The operating mechanism by which pressure plate may be rotated about shaft 38 is indicated generally by the numeral 40 and includes an L-shaped operating arm indicated generally by the numeral 41. Operating arm 41 is preferably a metallic member and includes a generally upright handle portion 42, having a plastic grip member 43 on the end thereof, and a generally horizontal operating shaft 44 which is journalled between linkage mounting portions 17 of sidewalls 16. Tubular bushing members 45, which can be molded of a plastic material, are press fit in openings in mounting portions 17 to support shaft 44. As best shown in FIGS. 2 and 4, each bushing member 45 has a downwardly directed finger-like water dam component 46 molded integrally therewith, the purpose of which being hereinafter described in detail. Shaft 44 is thus supported by bushings 45 and mounting portions 17, and is rotatable upon the movement of handle portion 42 of operating arm 41.
Shaft 44 carries two throw arms 47 positioned near the outer edges thereof generally adjacent to bushings 45. Throw arms 47 are preferably metallic and somewhat triangular in configuration with the apex of each arm being pin connected, as at 48, to one end of metallic link arms 49. As shown in FIG. 2, for strength purposes there are preferably two link arms 49 for each throw arm 47, one being positioned on each side thereof; however, operating mechanism 40 would operate satisfactorily with one, possibly larger, link arm 49 for each throw arm 47. The other end of each link arm 49 engages a pressure plate mounting rod 50 located on and extending across substantially the entire rear face of pressure surface 31 of plate 30. As shown, the rear face of pressure surface 31 is honeycombed, as at 51, so that rod 50 may be attached thereto and bear thereagainst. The honeycombed nature of the rear face of pressure surface 31 also provides pressure plate 30 with the maximum strength for the minimal amount of material used. To provide an extra pressure bearing surface, within the honeycombs of the rear face of pressure surface 31, lug members 52 are provided which serve as a bearing surface against which rod 50 applies pressure upon activation of operating arm 41, which pressure is thereby uniformly distributed across surface 31. A return spring 53 extends between mounting rod 50 and a similar rod 54 extending between mounting portions 17 of sidewalls 16 and attached thereto as by nuts 55.
In operation of mop wringer 10 positioned on a pail or bucket as previously described, and with a mop to be squeezed positioned between pressure surface 31 of pressure plate 30 and front surface 14, rotation of handle 42 in the direction of the arrow in FIG. 3 moves plate 30 to the FIG. 4 position. The unique and non-complex operating mechanism 40 enables rod 50 to provide an even force across the surface of pressure plate 30 with projections 32 assisting in providing that uniform force to the mop. Stop ribs 56 molded into the inside of front surface 14 define the maximum amount of travel of plate 30. During the movement of plate 30, water in the mop is forced outwardly through evacuation holes 15. If any water is forced backward between the edge of plate 30 and the sidewalls 16 within which it travels, water dam 46 will engage the same, and being positioned generally at the location of the rim of the pail, will direct the same into the pail.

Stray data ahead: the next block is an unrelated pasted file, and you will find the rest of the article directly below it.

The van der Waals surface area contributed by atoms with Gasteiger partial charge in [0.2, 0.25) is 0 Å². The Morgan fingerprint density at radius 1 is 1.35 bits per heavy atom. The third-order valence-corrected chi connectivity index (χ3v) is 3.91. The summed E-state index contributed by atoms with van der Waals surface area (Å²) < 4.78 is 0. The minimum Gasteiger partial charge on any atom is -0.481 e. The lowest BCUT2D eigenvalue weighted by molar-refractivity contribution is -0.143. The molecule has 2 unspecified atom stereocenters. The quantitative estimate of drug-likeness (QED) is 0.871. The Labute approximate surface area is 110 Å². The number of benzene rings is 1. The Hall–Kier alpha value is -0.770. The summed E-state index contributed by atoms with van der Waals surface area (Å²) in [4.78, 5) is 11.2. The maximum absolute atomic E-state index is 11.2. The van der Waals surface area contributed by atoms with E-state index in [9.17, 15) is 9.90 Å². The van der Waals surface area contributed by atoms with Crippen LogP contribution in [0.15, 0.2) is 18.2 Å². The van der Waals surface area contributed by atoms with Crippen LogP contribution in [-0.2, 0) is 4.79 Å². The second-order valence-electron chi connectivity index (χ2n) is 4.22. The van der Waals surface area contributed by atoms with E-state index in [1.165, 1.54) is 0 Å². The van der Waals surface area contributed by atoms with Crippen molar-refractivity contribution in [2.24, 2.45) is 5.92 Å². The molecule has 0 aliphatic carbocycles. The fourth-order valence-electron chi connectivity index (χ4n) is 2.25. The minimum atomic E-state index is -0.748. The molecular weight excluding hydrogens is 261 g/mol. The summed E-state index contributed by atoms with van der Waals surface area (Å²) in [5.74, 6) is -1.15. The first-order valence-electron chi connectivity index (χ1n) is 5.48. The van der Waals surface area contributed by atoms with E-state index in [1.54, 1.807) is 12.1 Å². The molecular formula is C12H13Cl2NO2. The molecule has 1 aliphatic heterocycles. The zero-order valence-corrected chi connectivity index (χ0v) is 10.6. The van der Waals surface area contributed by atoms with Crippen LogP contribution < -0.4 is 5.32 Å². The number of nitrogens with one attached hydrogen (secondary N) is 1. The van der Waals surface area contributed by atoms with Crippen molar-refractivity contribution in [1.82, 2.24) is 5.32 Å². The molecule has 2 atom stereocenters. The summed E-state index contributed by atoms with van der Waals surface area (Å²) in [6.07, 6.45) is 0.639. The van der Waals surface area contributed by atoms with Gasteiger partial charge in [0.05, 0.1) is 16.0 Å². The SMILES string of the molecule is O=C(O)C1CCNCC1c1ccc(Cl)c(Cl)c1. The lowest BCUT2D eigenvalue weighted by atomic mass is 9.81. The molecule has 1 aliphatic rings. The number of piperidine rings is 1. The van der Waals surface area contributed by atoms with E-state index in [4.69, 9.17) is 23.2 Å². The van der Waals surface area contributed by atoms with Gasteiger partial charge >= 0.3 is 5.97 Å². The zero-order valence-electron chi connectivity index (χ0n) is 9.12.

It should be noted that water forced through holes 15 is directed downwardly into the pail and cannot overshoot the pail. This is uniquely accomplished by taking advantage of the serrated outer surface of front surface 14, without detracting from the throughput efficiency of wringer 10. Thus, as water is directed toward the rear of front surface 14, it passes through the internal passageways 15A of holes 15 formed between horizontal bars 57 and vertical bars 58 and encounters an overhanging downturned lip 59, which on the other side is a serration on the front of front surface 14. At this time the water is directed through passageways 15B formed by downturned lip 59 and downwardly into the pail below. As shown, passageways 15B are only slightly smaller than passageways 15A and thus the throughput efficiency is not impeded.
It should thus be evident that a mop wringer as disclosed herein can be economically manufactured, easily assembled, and operated to provide a uniform force to the mop being squeezed thereby to direct water downwardly and efficiently into the pail positioned therebelow, thereby accomplishing the objects of the present invention and substantially improving the art.